The Phoms are located east of the River Dikhu, in the north- west part of the Tuensang district, to the east of the Aos and west of Konyaks and north of Chang.
The Phoms are commonly believed to have migrated into the present area (Longleng) from the eastern lands through the passage on the border of Burma called ‘Apaihung’. They then first settled down in a place called ‘Yingnyuching’ where they stayed for years, but with growing population dispersed once again to settle down in the different villages in the northeastern part of Nagaland. Because of their close relationship with the Konyaks, they have often been viewed as a part of them and because of the proximity with the better known Aos, whose language was often used in early literacy endeavours, the Phoms have not been able to assert their distinctness in the past. However, as the name suggests ‘Phoms’ are those who have ‘united’ to become one and hence claim their separate identity which is now well recognised.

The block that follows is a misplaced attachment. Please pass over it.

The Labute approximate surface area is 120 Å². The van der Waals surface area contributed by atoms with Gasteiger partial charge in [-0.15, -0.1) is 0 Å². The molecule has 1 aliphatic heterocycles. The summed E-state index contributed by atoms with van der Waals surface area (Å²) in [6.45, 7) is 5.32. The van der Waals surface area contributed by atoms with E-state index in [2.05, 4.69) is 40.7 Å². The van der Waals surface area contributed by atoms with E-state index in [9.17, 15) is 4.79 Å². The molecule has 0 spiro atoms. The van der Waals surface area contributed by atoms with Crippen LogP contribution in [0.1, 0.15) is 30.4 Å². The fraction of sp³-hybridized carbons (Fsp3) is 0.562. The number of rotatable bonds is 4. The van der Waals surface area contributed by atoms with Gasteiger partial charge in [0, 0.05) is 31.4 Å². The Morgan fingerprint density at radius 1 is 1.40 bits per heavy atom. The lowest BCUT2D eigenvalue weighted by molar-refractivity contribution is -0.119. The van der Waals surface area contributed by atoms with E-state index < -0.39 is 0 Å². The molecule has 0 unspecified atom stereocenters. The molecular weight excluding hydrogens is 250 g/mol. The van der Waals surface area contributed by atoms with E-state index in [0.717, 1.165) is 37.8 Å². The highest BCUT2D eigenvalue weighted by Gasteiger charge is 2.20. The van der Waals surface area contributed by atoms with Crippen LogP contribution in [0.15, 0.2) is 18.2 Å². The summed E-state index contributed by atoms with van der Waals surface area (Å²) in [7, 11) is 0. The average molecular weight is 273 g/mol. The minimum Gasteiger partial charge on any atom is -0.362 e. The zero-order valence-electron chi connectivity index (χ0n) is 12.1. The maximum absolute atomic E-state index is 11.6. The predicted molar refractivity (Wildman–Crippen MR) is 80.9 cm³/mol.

At present, the total population of Phom according to the 2011 census is 54,416. The ISO Code of Phom language is 639-3; nph.
The Phoms also have their own exogamous clans; Noklang, Mekhe, Arihli, Nyiam, Shukaphang. Buchamnu, Ngonyem, Lokpan, Ungtommenha and Ong.
The festival which is celebrated with traditional fervor is Monyu-celebrated for six days in the first week of April, and now the Phom week (1-6 June) which marks the commencement of Peace and calling of truce between the warring tribes is also significant.
The Phoms recognised six varieties of their language depending upon their location. Namsang, Tamlu, Yachum, Huphang, Yongya and Yong Pheng. With the coming of literacy in the languages, the common standard language has evolved from Tamlu and Yongya varieties. In addition, the language called ‘Yacham-Tangsa spoken in the Phom area is closely related to Ao as well.
Sachdeva, Rajesh. (2001). Language Education in Nagaland: Sociolinguistic Dimensions. Regency Publications, New Delhi.